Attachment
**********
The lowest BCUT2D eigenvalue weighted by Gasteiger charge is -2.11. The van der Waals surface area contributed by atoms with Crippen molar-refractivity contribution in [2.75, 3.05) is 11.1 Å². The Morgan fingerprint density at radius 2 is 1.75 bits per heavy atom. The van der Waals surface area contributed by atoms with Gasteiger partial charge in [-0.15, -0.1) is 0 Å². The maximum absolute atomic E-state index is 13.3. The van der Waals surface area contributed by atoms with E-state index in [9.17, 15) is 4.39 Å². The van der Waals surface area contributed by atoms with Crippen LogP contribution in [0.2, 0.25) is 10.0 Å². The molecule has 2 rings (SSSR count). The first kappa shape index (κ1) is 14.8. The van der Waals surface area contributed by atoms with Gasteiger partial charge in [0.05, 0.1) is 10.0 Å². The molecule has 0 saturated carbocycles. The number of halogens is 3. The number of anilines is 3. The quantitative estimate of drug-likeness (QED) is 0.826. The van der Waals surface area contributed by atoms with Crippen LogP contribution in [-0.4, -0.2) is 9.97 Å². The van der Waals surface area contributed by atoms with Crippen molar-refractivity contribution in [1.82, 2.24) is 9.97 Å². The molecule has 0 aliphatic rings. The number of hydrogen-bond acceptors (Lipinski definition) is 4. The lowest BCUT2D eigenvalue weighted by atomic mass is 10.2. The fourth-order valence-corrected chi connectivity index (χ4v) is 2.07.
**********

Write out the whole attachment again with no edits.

The lowest BCUT2D eigenvalue weighted by Gasteiger charge is -2.11. The van der Waals surface area contributed by atoms with Crippen molar-refractivity contribution in [2.75, 3.05) is 11.1 Å². The Morgan fingerprint density at radius 2 is 1.75 bits per heavy atom. The van der Waals surface area contributed by atoms with Gasteiger partial charge in [-0.15, -0.1) is 0 Å². The maximum absolute atomic E-state index is 13.3. The van der Waals surface area contributed by atoms with E-state index in [9.17, 15) is 4.39 Å². The van der Waals surface area contributed by atoms with Crippen LogP contribution in [0.2, 0.25) is 10.0 Å². The molecule has 2 rings (SSSR count). The first kappa shape index (κ1) is 14.8. The van der Waals surface area contributed by atoms with Gasteiger partial charge in [0.05, 0.1) is 10.0 Å². The molecule has 0 saturated carbocycles. The number of halogens is 3. The number of anilines is 3. The quantitative estimate of drug-likeness (QED) is 0.826. The van der Waals surface area contributed by atoms with Crippen LogP contribution in [-0.4, -0.2) is 9.97 Å². The van der Waals surface area contributed by atoms with Crippen molar-refractivity contribution in [1.82, 2.24) is 9.97 Å². The molecule has 0 aliphatic rings. The number of hydrogen-bond acceptors (Lipinski definition) is 4. The lowest BCUT2D eigenvalue weighted by atomic mass is 10.2. The fourth-order valence-corrected chi connectivity index (χ4v) is 2.07.